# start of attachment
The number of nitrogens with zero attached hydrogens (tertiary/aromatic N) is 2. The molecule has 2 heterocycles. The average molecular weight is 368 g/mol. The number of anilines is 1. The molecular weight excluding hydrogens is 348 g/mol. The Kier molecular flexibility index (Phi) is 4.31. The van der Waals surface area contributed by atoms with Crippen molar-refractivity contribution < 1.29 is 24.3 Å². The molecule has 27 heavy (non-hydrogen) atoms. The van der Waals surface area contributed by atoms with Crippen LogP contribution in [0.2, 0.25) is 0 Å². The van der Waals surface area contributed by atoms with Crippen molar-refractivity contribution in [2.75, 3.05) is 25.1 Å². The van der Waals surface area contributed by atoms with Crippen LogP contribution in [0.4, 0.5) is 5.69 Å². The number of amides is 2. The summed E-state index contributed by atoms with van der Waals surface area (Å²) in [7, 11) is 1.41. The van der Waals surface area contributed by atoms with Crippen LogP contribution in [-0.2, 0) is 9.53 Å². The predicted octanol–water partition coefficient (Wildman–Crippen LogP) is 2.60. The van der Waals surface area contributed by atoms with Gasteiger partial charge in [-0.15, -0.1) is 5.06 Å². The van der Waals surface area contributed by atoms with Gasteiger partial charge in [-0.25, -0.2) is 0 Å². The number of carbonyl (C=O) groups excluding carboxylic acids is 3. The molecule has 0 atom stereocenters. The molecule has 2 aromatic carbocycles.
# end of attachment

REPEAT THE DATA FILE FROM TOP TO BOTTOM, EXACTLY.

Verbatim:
The number of nitrogens with zero attached hydrogens (tertiary/aromatic N) is 2. The molecule has 2 heterocycles. The average molecular weight is 368 g/mol. The number of anilines is 1. The molecular weight excluding hydrogens is 348 g/mol. The Kier molecular flexibility index (Phi) is 4.31. The van der Waals surface area contributed by atoms with Crippen molar-refractivity contribution < 1.29 is 24.3 Å². The molecule has 27 heavy (non-hydrogen) atoms. The van der Waals surface area contributed by atoms with Crippen LogP contribution in [0.2, 0.25) is 0 Å². The van der Waals surface area contributed by atoms with Crippen molar-refractivity contribution in [2.75, 3.05) is 25.1 Å². The van der Waals surface area contributed by atoms with Crippen LogP contribution in [0.4, 0.5) is 5.69 Å². The number of amides is 2. The summed E-state index contributed by atoms with van der Waals surface area (Å²) in [7, 11) is 1.41. The van der Waals surface area contributed by atoms with Crippen LogP contribution in [-0.2, 0) is 9.53 Å². The predicted octanol–water partition coefficient (Wildman–Crippen LogP) is 2.60. The van der Waals surface area contributed by atoms with Gasteiger partial charge in [-0.15, -0.1) is 5.06 Å². The van der Waals surface area contributed by atoms with Gasteiger partial charge in [-0.25, -0.2) is 0 Å². The number of carbonyl (C=O) groups excluding carboxylic acids is 3. The molecule has 0 atom stereocenters. The molecule has 2 aromatic carbocycles.